Jmbaum 04-07-2021 12:59 PM

Thanks Roberta,

Yes all very sound advice. I love Andyís, I still remember my first orchid from him, rhynchostylis gigantea var. alba when I was 12, that scent was magic. I just missed that March saw but had gone down in September... and absolutely qualified for a volume discount.... and left with a light walleg. Almost everyone in my cloudforest is from him. Iíve been combing through his website but I never find it easy to see the plant habit, also I really enjoy the vigor of a primary hybrid. You do make a good case though, I really ought to just call down and pick his brain. I did send a but wordy of an email fishing around for species of interest, which wasnít met with a reply ( Iím sure it was accidental). What are you grown that really holds it own as beautiful/unique plant beyond the blooms?

Quote:

Originally Posted by Roberta (Post 954963)
First, :welcomeflowers:

There are so many things that can grow outside in Los Angeles (coastal southern California generally). I'm just bit south of you, but very similar climate. Take a look at my website (link below) for some ideas. And keep an eye on Andy's Orchids website for the next Open House, at the end of the month... it's only about an hour and a half (or just a bit more) if traffic is light.... kiss your bank account goodby...:biggrin:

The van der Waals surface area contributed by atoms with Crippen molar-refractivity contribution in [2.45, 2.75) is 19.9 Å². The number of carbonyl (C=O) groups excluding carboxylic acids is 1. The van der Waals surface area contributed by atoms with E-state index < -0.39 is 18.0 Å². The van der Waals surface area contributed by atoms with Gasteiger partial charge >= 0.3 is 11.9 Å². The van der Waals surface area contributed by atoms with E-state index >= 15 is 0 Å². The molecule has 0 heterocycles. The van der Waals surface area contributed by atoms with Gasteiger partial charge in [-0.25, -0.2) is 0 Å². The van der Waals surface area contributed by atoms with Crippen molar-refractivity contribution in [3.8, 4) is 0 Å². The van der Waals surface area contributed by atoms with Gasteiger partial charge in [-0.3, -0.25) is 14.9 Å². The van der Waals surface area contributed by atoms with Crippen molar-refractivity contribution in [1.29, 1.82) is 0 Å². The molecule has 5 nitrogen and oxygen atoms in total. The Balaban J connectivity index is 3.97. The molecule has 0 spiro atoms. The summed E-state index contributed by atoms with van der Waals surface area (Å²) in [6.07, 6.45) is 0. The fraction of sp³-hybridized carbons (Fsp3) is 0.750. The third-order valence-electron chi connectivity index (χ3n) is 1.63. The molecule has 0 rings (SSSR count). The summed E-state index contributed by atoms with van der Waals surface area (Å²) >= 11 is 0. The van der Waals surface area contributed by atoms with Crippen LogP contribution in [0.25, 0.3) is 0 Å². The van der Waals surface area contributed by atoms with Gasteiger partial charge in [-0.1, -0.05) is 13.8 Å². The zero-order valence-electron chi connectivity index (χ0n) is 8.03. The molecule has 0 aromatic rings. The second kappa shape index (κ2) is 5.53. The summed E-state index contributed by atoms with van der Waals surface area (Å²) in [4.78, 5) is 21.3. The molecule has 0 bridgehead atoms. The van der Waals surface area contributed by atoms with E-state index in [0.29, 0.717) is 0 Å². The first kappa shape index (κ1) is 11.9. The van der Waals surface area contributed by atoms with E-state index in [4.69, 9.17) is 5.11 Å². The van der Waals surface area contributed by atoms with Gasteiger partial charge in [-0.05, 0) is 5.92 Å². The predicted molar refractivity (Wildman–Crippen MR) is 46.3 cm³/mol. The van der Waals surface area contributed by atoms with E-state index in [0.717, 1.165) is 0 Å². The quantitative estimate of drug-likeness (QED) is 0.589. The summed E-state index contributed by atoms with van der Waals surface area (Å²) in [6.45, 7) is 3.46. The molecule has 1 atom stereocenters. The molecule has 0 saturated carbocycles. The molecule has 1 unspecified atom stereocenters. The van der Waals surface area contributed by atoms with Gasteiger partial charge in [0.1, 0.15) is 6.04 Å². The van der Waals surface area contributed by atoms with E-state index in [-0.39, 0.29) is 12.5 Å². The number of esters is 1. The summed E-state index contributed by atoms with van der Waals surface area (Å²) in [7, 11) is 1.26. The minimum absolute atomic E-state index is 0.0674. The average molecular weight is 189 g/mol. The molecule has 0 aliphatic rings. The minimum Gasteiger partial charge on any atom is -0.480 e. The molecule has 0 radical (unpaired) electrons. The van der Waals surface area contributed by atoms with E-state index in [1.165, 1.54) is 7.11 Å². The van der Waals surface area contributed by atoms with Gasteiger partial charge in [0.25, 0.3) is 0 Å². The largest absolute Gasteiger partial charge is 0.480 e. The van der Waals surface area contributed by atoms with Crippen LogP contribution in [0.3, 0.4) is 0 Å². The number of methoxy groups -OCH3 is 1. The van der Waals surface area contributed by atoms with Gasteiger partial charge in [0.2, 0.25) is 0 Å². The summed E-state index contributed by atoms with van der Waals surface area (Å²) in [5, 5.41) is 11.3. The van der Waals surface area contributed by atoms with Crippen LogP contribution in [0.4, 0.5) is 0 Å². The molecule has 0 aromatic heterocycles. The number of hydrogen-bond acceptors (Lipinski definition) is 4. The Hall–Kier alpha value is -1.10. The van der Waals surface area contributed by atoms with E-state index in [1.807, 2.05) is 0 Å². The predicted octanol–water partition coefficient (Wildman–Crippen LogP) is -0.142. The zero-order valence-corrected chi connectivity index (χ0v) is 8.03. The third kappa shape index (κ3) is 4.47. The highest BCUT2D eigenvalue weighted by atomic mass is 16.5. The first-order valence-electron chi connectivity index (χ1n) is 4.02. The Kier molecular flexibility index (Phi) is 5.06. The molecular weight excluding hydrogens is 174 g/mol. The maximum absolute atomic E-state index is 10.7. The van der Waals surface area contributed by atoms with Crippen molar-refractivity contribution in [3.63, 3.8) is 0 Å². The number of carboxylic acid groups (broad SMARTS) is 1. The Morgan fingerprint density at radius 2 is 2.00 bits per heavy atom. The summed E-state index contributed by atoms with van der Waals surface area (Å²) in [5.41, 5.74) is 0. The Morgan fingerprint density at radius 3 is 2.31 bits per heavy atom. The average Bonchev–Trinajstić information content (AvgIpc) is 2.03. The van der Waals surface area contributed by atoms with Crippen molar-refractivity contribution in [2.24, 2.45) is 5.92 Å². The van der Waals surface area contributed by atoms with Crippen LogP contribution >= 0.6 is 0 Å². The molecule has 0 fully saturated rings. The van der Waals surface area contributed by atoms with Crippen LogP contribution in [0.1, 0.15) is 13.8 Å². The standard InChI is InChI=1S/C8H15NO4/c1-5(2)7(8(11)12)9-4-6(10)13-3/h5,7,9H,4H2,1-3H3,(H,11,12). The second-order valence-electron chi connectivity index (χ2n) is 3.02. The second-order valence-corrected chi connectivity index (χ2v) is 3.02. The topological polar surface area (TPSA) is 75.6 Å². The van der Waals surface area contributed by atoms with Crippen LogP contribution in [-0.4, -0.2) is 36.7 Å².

Roberta 04-07-2021 02:08 PM

I can't begin to find a favorite... it's whatever is in bloom at the moment. I have gotten totally hooked on species... Alas the local species club folded (not enough people to do the work, and also only a very few who really have the passion) so I've kept it going online. There is one other person who contributes lots to the blog, who also grows outside in similar conditions so we do a lot of idea-trading.

I really like going to those Andy open houses where I can wander around and see what grows where. (If it is in an open shade house, I know that it'll work in my outdoor area as well... and Andy's "full sun" is milder than my "full sun" because he has a lot of trees and I don't, something I learned the hard way) He's not great at answering emails so be persistent... but if there's a particular species that isn't on the website, ask specifically because the website has maybe 10% of what he has)